Usyk had been in negotiations to take on Joe Joyce for the WBO’s interim version of the world title but has delayed progress to pursue his shot at Joshua.

The unbeaten Ukrainian has won both of his fights up at heavyweight, defeating Chazz Witherspoon and Derek Chisora, since cleaning up at cruiserweight.

Oleksandr Usyk is Joshua’s WBO mandatory and in talks with Eddie Hearn to face him next

Are Wilder and Usyk threats to ruining everything? 

Certainly.

Usyk has flattered to deceive since moving up in weight but is undeniably one of the most gifted fighters on the planet.

He is an experienced and slick southpaw with serious amateur pedigree and undoubtedly has the tools to defeat Joshua.

Should that happen, it would be catastrophic for AJ’s proposed Battle of Britain with Fury.

Defeat to Usyk would ultimately drive a nail so deep into that coffin it may restrain the door from ever opening again. 

The same applies for Fury if he does end up facing Wilder next.

Fury’s demolition job on Wilder in Las Vegas last February has masked the threat the American carries to derailing the world’s biggest fight, with the perceived wisdom that this is as good as a closed chapter.

However comprehensive it was last time, there is no such thing as formalities in heavyweight boxing and while Wilder still has his right hand he’s a danger to any man he shares a ring with.


Wilder (left) and Usyk (right) are both capable of winning and derailing Fury vs Joshua

What if it is no longer an undisputed fight? 

If Fury can reach an agreement with Wilder he will fight Joshua for all the heavyweight belts.

If he can’t, he’ll need to retain his WBC world title against Wilder and pray that Joshua can successfully defend his WBO, WBA, IBF and IBO belts against Usyk.

Should either of them lose their title, this fight is as good as dead.

As things stand, this fight will go ahead with all the belts on the line or won’t happen at all. 

If Fury and Joshua were both to win their next fights, they should be able to bypass any mandatory obligations they may have to face each in a fight which will determine the first undisputed heavyweight champion since the early 2000s.


The fight will either happen with all the world titles on the line or won’t happen at all

What are the promoters saying? 

Hearn has acted swiftly to clarify that this messy situation is ‘on’ Fury and his team and is ‘up to them to sort out’.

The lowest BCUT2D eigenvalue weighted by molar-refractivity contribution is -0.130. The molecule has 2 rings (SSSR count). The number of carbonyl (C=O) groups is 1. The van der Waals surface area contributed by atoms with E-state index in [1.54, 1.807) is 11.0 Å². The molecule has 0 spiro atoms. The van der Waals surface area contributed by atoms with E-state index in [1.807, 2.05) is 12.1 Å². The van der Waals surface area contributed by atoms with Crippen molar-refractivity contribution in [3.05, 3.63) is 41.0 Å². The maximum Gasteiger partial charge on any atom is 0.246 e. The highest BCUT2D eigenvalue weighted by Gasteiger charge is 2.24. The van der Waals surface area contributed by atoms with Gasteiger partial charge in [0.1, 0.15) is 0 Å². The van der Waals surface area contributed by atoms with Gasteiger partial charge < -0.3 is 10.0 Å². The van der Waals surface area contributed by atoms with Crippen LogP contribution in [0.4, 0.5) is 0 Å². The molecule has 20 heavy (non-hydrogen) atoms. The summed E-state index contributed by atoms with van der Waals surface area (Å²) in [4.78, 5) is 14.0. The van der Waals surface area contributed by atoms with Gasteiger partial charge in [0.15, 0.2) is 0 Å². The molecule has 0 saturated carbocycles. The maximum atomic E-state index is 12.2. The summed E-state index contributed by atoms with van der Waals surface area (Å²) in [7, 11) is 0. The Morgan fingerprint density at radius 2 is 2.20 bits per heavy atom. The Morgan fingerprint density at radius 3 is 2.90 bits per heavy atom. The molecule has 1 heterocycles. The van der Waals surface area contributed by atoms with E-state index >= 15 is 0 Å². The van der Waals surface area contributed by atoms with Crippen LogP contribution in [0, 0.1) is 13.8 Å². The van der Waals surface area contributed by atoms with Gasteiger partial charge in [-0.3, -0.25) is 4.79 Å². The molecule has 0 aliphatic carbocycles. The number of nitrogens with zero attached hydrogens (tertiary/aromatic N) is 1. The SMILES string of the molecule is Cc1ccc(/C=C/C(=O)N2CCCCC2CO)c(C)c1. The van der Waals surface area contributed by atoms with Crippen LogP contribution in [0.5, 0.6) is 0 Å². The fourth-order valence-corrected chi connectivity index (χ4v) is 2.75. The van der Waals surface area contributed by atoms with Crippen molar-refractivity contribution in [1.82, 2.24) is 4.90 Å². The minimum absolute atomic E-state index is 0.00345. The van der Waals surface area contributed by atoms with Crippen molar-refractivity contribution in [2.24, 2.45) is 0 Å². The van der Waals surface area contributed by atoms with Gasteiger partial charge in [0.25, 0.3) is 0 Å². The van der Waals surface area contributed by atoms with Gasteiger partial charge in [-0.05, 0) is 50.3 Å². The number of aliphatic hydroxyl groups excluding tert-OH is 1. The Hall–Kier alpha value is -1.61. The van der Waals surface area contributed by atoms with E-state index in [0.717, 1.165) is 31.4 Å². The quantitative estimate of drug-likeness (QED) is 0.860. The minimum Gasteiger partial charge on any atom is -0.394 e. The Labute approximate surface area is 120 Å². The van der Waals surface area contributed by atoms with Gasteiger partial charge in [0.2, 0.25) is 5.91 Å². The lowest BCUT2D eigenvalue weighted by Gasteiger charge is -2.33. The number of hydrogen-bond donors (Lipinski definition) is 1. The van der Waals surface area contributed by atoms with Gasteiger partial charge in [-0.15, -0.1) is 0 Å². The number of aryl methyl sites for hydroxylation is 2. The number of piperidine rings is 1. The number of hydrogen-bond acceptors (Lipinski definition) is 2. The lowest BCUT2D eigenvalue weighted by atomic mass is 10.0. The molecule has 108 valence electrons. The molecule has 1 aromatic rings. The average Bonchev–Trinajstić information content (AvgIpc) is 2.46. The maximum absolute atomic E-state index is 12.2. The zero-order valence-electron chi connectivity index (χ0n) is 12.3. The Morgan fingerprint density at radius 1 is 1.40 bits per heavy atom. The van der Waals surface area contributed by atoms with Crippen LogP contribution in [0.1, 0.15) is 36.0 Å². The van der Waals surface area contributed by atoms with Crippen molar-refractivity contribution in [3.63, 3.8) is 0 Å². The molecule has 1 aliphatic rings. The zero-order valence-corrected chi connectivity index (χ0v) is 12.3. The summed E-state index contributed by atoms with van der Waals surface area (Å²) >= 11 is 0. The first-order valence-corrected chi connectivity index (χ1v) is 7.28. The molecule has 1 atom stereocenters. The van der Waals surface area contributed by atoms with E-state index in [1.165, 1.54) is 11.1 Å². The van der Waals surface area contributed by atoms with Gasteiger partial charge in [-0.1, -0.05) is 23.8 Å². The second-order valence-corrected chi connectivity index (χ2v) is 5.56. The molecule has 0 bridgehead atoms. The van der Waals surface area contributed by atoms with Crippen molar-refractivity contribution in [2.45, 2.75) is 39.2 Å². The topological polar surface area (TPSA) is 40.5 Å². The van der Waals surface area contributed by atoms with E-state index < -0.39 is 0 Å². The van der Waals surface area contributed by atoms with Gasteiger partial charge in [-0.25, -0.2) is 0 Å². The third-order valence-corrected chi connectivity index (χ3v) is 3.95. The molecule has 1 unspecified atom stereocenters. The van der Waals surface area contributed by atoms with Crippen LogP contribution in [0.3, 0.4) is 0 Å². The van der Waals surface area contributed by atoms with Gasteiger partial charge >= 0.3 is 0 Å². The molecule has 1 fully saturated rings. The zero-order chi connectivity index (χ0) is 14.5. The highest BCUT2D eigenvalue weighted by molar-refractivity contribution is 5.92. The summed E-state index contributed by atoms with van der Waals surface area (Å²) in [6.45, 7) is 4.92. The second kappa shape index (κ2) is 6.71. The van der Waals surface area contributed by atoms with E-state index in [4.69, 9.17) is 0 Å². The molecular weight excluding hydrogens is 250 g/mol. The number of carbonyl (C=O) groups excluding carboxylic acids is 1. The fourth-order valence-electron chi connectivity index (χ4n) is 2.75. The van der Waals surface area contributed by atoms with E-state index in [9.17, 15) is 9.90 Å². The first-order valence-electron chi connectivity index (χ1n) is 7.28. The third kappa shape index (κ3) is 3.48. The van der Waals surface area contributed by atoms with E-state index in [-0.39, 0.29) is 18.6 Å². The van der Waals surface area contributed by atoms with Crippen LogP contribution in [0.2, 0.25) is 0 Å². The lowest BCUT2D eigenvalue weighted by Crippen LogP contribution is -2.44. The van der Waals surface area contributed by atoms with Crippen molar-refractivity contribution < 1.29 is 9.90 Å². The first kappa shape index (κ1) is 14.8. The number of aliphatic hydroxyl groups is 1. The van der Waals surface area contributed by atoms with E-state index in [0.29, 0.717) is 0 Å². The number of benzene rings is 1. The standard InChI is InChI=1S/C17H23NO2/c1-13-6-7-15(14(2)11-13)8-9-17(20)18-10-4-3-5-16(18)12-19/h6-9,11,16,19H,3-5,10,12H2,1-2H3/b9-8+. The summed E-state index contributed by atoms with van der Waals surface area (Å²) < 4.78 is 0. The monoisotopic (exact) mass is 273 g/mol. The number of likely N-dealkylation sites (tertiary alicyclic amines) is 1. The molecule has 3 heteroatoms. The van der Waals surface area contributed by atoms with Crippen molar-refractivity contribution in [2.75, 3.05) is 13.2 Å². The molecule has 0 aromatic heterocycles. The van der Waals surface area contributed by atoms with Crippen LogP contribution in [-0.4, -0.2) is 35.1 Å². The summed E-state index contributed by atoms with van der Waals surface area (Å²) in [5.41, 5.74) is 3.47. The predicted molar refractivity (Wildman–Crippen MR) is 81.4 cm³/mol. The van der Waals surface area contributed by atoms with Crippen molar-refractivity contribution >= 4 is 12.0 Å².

The Matchroom boss said he was assured by Fury’s promoters that Wilder’s legal case would ‘not be a problem’ before negotiations began.

Now that it has become a rather big one, Fury’s promoters are working on their next move.

Frank Warren told Sportsmail on Tuesday: ‘The arbitrator ruled in Deontay Wilder’s favour and that means he has ordered the rematch to take place. We obviously have to try to reach some accommodation with Wilder. If we can’t then Tyson has got to make a decision on whether he wants to fight him or not.’

Joshua’s promoter Eddie Hearn (left) said it’s up to Fury’ team to sort out the mess with Wilder

When asked if a Fury-Joshua fight remains the priority, Warren added: ‘Absolutely. That is what everyone wants, what the public wants, we all want to see it.

‘But at the moment we have to deal with Wilder one way or another. We will work hard to make it happen to keep the fight on.  

‘He will have to be satisfied. We will have to have to satisfy him, and if it is a settlement he will want paying for it, no doubt about that.’

But Fury’s US-promoter Bob Arum has already put contingency plans in place for a fight with Wilder this summer, having reserved the new 65,000-seater Allegiant Stadium in Las Vegas for July 24.

Speaking to ESPN this week, he said: ‘We’re not paying Wilder to step aside.

‘It’s better to get rid of him. We can make Fury vs AJ for November or December.’  

Frank Warren said they’ll try to pay off Wilder but Bob Arum wants Fury to deal with him first

Is Fury right to be furious with Wilder’s £14m demands? 

You can certainly see his point.

The highest amount of step-aside money ever paid in boxing history was the £3million Mike Tyson paid Lennox Lewis so he could vacate his WBC belt and fight Bruce Seldon instead for the WBA version of the world title in 1996.  

Sportsmail revealed back in 2019 that Anthony Yarde was offered £1m by Canelo Alvarez to walk away from his world title challenge against Sergey Kovalev but rejected it. 

In 2015 Gennady Golovkin accepted $800,000 to allow Miguel Cotto to face Canelo.

These are huge fights for world titles we’re talking about and yet the figures involved would be totally eclipsed by Wilder’s supposed £14m demands.


The Gypsy King (left) is furious that Wilder wants $20million (£14m) to step aside